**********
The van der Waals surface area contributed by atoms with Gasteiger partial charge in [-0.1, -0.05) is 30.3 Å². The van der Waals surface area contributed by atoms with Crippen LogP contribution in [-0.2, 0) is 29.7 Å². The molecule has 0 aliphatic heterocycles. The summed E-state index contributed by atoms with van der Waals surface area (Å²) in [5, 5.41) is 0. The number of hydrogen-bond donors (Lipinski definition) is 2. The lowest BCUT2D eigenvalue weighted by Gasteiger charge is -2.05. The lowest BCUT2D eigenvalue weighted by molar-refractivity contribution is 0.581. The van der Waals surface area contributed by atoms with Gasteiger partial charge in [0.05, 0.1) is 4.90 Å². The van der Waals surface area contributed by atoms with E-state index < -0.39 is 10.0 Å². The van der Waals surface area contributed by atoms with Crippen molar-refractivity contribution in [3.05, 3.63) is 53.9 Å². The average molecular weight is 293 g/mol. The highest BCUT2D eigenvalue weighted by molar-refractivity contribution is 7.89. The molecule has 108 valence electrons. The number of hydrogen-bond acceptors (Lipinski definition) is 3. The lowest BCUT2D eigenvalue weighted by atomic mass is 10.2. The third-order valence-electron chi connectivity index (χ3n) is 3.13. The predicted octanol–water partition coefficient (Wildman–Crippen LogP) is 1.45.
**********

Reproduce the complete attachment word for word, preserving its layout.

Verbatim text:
The van der Waals surface area contributed by atoms with Gasteiger partial charge in [-0.1, -0.05) is 30.3 Å². The van der Waals surface area contributed by atoms with Crippen LogP contribution in [-0.2, 0) is 29.7 Å². The molecule has 0 aliphatic heterocycles. The summed E-state index contributed by atoms with van der Waals surface area (Å²) in [5, 5.41) is 0. The number of hydrogen-bond donors (Lipinski definition) is 2. The lowest BCUT2D eigenvalue weighted by Gasteiger charge is -2.05. The lowest BCUT2D eigenvalue weighted by molar-refractivity contribution is 0.581. The van der Waals surface area contributed by atoms with Gasteiger partial charge in [0.05, 0.1) is 4.90 Å². The van der Waals surface area contributed by atoms with E-state index < -0.39 is 10.0 Å². The van der Waals surface area contributed by atoms with Crippen molar-refractivity contribution in [3.05, 3.63) is 53.9 Å². The average molecular weight is 293 g/mol. The highest BCUT2D eigenvalue weighted by molar-refractivity contribution is 7.89. The molecule has 108 valence electrons. The number of hydrogen-bond acceptors (Lipinski definition) is 3. The lowest BCUT2D eigenvalue weighted by atomic mass is 10.2. The third-order valence-electron chi connectivity index (χ3n) is 3.13. The predicted octanol–water partition coefficient (Wildman–Crippen LogP) is 1.45.